Impact of Loneliness on Young People’s Wellbeing

Updated 2021

In 2015 ACEVO (The UK’s largest Network for Charity and Social Enterprise Leaders) launched ‘Coming in from the Cold’ – a report on loneliness among young people in London. We are delighted that Worth-it featured as a case study in this report. Although this work took place a few years ago it has significant relevance today due to the impact the pandemic has had on the loneliness levels of young people. Causing significant isolation and a deterioration in face to face communication skills for many young people.

Feeling lonely and isolated with a no one to talk , not feeling heard or listened to has as significant negative impact on young people’s levels of wellbeing and can lead to the development of longer term mental health problems.

There has been little in-depth research into the experience of loneliness and how it impacts young people. This issue of loneliness for young people has significantly increased due to the impact of the pandemic and lockdowns.

The loneliness young people experience that was highlighted in the 2015 report was a ground-breaking attempt to begin this process. It uses London as a test case and focuses on those aged 16 to 32 years, examining the causes of loneliness among young people and proposing solutions to the related problems. Our work was presented as a proactive case study of approaches that help prevent loneliness for younger teenagers, which could prevent the onset of these problems for older young people.

Estimates show that the health, crime and unemployment costs, which in part can be associated with loneliness, amount to £34.5 billion. The damage done by loneliness to young people themselves can range from poor physical and mental health, a suppression of future job/earning opportunities or a drift into criminal activity.

Main Findings of the ‘Coming in from the Cold’ Report

Some of the main findings to come from the report are detailed here:

  • 48% of 18-24 year olds say that they often feel lonely
  • Young Londoners are roughly twice as likely to be lonely as the national average
  • Women and ethnic minorities are significantly over-represented among lonely young Londoners
  • Those going through a ‘life transition’ – leaving home, entering the world of work or falling in to the category known as ‘NEET’,  starting or leaving university, the failure of a major relationship or becoming a parent are more likely to be experience loneliness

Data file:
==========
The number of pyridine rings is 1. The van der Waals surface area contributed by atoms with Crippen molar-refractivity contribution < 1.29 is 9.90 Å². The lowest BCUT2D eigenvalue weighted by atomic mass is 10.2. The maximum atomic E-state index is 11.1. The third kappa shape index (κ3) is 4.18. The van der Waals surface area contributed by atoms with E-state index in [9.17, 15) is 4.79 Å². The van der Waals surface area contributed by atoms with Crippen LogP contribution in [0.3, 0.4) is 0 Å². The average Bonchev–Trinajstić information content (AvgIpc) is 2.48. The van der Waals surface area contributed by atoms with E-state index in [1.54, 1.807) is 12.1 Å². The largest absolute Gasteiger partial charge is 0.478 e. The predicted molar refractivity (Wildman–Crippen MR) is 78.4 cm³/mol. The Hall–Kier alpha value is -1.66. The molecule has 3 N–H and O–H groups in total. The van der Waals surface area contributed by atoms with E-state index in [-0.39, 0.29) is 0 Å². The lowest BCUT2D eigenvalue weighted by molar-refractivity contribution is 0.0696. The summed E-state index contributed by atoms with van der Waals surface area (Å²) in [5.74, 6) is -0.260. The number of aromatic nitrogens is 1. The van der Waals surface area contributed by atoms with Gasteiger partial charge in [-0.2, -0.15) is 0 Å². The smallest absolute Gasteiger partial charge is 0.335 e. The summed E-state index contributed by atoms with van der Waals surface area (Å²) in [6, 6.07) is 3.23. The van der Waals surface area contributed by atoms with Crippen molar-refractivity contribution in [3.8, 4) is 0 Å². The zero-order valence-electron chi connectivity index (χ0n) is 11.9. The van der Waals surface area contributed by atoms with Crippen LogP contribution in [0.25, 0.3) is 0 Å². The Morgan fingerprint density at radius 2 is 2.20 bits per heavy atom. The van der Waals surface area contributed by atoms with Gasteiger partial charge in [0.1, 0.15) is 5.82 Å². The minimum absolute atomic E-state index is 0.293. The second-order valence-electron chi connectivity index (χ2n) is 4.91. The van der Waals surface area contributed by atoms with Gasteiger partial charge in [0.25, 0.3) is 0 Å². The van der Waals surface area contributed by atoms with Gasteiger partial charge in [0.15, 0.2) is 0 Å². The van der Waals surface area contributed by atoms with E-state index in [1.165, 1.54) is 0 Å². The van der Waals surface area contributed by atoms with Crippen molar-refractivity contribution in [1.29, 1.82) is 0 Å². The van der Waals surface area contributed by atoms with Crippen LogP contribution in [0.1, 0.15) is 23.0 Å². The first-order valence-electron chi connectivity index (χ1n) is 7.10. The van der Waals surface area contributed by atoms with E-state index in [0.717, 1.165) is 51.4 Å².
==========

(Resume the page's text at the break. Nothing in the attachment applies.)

• 53% of young people have felt depressed because they felt alone

I don’t get as angry as much any more, I talk to people more which has helped me with my friends and not feeling on my own.

Micheal Worth-it Programme Participant aged 14

Recommendations of the Report

  • Increased monitoring of loneliness through the Office for National Statistics
  • Loneliness incorporated in local authorities strategies for engagement with young people
  • The adoption of the Scottish Government’s ‘Getting it Right for Every Child and Young Person’ (GIRFEC) outcomes framework
  • A Deputy Mayor for Young People to ensure strategic oversight of youth service provision and to promote the interests of this often overlooked demographic
  • A Mayor’s Fund for Young People’s Resilience and Inclusion worth £3.2 million to help ensure that young people have built the necessary strong social connections

Worth-it’s Approach to Preventing Loneliness in Young People

We work with schools, organisations, and communities to help people learn, develop, and use skills that improve mental wellbeing.

Among the many services offered by us we have also developed an innovative, evidence-based positive education programme for young people to help them develop essential skills to improve communication skills and strategies for wellbeing, which help address loneliness.

Our Wellbeing Ambassadors programme is a targeted intervention that has been co-produced with young people and is underpinned by positive coaching psychology. It helps develop communication and interpersonal skills for a group of young people who can then support peers in schools or settings feel that they belong and have someone to talk to. As part of this programme young people learn effective skills that improve interpersonal skills and strategies to develop positive peer relationships that are essential for young people to feel belonging and connection.

Our goal is to lead a sustainable systemic change to a more proactive, preventative approach to improving young people’s mental health and wellbeing. You can access our training enabling you to run our Wellbeing Ambassadors Programme and support the young people you work with prevent lonliness.

How do you develop the SEARCH in your school?
Yellow dotted line

Access our free example course

Three illustrated smiley faces